I love this music and this album. It's fun, entertaining listening and it doesn't get boring because there is still an element of challenge to it. I can't give this album anything lower than a 5. Well developed sound, great production, excellent musicianship and showmanship and vocals. It's there and it's even progressive. Try Some Today!

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 Into The Maelstrom by BIGELF album cover Studio Album, 2014
3.48 | 56 ratings

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Into The Maelstrom
Bigelf Heavy Prog

Review by rdtprog
Special Collaborator Heavy Prog Team

4 stars I had my first introduction to this band a couple of years ago but i didn't take the time to listen properly to their music. But this time i did and i am glad because this cd is really something special. Their music is a original combination of hard-rock, psychedelic and prog rock. The band use vintage sounds and instruments and wear some influences from the psychedelic era of The Beatles with a singer that can take the tone voice of John Lennon, but other times it changes in something more evil depending on where the style of music is going. Some hard rock riffs are very similar to Black Sabbath. You can feel a little dose of insanity in they way the band use many tempo changes while keeping the melody intact. The vocals are very effective by delivering plenty of nuances.

The band has succeed to create a very good cd, that is keeping the momentum in the second part of the cd with even more progressive elements and more space allowed to the keyboards. I don't know if this is their best cd, maybe i have missed something before, i will check that later. A nice addition to your progressive collection!

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 Into The Maelstrom by BIGELF album cover Studio Album, 2014
3.48 | 56 ratings

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Into The Maelstrom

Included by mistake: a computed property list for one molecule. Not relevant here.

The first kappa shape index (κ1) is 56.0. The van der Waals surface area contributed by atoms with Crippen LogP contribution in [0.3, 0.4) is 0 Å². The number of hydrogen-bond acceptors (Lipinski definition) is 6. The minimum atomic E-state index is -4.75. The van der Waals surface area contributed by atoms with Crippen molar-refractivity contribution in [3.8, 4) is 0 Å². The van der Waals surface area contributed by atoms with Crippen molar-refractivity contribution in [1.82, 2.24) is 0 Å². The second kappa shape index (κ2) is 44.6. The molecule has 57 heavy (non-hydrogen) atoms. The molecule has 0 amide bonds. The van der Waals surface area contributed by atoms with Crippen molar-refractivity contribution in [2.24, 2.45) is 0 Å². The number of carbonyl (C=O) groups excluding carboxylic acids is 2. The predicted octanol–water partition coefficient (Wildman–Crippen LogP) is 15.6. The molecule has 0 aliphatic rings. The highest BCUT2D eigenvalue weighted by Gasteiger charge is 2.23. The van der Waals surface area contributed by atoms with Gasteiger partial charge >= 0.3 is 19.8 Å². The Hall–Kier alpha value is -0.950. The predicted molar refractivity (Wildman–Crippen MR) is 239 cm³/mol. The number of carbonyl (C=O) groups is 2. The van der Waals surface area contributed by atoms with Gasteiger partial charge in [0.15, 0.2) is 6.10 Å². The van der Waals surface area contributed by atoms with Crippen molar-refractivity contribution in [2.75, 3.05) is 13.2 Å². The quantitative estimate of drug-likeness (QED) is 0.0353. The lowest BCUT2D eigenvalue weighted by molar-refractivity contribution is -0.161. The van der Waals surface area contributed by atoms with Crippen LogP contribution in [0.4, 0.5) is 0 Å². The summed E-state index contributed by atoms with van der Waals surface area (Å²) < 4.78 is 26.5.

Bigelf Heavy Prog

Review by Daggor

4 stars Bigelf is unabashedly one of my favorite bands. Like many, I was introduced to them by Mike Portnoy's Progressive Nation 2009 tour. I was blown away by dominating showmanship and a completely heartfelt vintage sound that embodied many of my favorite early metal and progressive rock bands from the 1970s, along with a heavy dose of Beatles worship. While recent events have perhaps threatened their status as the "Evil Beatles", vocalist/organ player/songwriter/mastermind Damon Fox has joined forces with longtime Bigelf bassist Duffy Snowhill (Which is, as far as I can tell, not something he got out of a Scandinavian hobbit name generator) and longtime Bigelf fan and progressive rock nomad Mike Portnoy to put out release #5 in what's been a 24 year career.

So what of this offering? Into The Maelstrom is a decidedly different approach from the hell's circus-show of Cheat The Gallows, and even though that album was built as a send-off to the Beatles' Sgt. Peppers album, there's actually a stronger dose of Beatles influence on Into the Maelstrom. On top of that, there's still plenty of Black Sabbath, Deep Purple, Pink Floyd, and Alice Cooper influences abounding. The album, like much of Bigelf's career, plays like a loving tribute to a bygone era.

This is also the first Bigelf album that is the result of a single creative vision. Previous efforts had always been collaborations between Damon Fox and whoever was in the band at the time, and in the case of Cheat The Gallows, that was just the result of the creative vision of the band's entire history. Damon on his own is less inclined to the excess and explosiveness that made Cheat The Gallows a jaw-dropping extravaganza, but that's not to say that these moments are entirely gone. The musical introduction of "Hypersleep", the guitar solo of "Already Gone", and the front end of the album's closer "ITM" are still rich in the bombastic DNA that makes the band great. Still, the songs are carried more by vocal melodies than in the past. The result is still phenomenal, if a little bit less distinct.

In addition to Mike Portnoy behind the drum kit, Into The Maelstrom welcomes Luis Carlos Maldonado onto guitars for the solos. Maldonado is certainly talented, and when given the opportunity, as on "Edge of Oblivion", "Control Freak", "Mr. Harry McQuahae", and "Already Gone", he can lay down some really impressive guitar solos that reek of sentimentality and swagger. Still, I can't point to a single instance where the whole song seems to stop for an awe-inspiring solo like on "Money" or It's Pure Evil". In fact, on "Already Gone," Maldonado puts on his most impressive solo of the album, only to be sung over.